Since you spend a significant amount of time at work, part of each day, most likely, is spent talking with coworkers around the water cooler. Having conversations promotes intellectual curiosity and encourages learning, feeling challenged and exploring the world. These all encourage achievement, personal growth, and productivity. Conversations energize you and your coworkers and stimulate creative thinking. You can share ideas, thoughts and opinions you otherwise may not be able to. For these reasons, you want to make your water-cooler conversations more meaningful than they typically are. Here are three ways how.
Ask Open-Ended Questions
Begin meaningful conversations by asking open-ended questions. Your goal is to understand coworkers and connect with them on a deeper level. For instance, find out who a person is when they leave the office and what makes them tick. You might ask, “What energizes you outside of work?” “What’s one thing you’re currently trying to make a habit?” Or, “What’s something you saw recently that made you smile?” You could dig a little deeper with other questions. For instance, “If you could snap your fingers and become an expert in something, what would it be?” “What do you do to turn things around when you’re having a bad day?” Or, “What’s one thing you’re learning now, and why is it important?” In addition to forming strong workplace connections, meaningful conversations promote active listening, encourage coworkers to share their thoughts, and lead to additional growth. These conversations help you and your coworkers understand each other’s values and beliefs, which increases morale.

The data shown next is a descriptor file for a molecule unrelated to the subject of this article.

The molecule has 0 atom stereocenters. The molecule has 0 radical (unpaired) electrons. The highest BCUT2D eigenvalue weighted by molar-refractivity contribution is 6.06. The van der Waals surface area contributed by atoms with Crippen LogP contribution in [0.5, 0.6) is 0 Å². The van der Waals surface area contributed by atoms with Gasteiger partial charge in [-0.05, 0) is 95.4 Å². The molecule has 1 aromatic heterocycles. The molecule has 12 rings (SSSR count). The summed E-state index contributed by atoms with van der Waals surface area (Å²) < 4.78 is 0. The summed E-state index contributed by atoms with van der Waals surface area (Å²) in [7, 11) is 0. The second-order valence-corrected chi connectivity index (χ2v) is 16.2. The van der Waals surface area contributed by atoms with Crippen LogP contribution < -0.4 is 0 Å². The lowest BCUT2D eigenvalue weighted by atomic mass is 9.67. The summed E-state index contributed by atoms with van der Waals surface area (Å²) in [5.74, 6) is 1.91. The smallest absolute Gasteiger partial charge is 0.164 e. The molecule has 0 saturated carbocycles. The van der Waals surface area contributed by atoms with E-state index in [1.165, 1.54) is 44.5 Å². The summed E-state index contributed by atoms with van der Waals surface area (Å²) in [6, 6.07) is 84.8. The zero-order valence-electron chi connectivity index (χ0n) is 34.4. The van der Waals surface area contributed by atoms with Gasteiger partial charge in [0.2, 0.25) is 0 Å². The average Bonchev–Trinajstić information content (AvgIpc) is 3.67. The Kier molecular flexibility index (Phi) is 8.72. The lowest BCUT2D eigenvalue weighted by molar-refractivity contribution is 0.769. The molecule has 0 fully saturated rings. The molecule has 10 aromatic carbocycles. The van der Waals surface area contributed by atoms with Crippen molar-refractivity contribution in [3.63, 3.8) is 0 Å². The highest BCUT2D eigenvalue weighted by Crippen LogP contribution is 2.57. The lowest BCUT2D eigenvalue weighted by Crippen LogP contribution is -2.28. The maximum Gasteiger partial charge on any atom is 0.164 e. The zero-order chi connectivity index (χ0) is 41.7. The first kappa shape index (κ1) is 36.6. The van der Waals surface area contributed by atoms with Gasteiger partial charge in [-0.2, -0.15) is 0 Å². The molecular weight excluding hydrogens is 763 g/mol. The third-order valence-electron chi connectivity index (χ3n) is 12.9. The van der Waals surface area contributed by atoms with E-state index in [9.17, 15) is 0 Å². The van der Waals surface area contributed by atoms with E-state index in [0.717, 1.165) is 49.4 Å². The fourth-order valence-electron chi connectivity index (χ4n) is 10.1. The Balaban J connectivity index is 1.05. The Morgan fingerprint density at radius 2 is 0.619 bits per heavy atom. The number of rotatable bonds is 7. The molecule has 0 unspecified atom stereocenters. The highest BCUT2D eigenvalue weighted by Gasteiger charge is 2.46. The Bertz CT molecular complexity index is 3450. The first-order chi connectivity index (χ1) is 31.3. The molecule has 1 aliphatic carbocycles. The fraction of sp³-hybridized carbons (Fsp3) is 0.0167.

Find Common Interests
Discover which interests you have in common with your coworkers. Because you spend so much time discussing business-related topics and projects, delve into who you are outside of the office. See beyond each other as coworkers with titles and positions. Find out whether you share similar hobbies. Perhaps you play on or follow sports teams. Maybe you enjoy similar workout routines. Finding commonality provides a foundation for meaningful conversations and deeper relationships.
Tell Personal Stories
Sharing stories about yourself helps coworkers get to know each other better. Revealing something personal about yourself builds connection and trust. Getting to know coworkers on a deeper level fosters a culture of safety and support. Showing parts of your true self helps you feel more authentic and reduces stress. Identifying with others’ experiences establishes commonality and understanding, so you identify with each other.
Along with creating bonds, sharing experiences helps you understand yourself better. Through hearing personal stories, you see your strengths and vulnerabilities reflected back to you. You learn lessons and provide wisdom for others to benefit from. Or, you see a different viewpoint or solution you didn’t consider.
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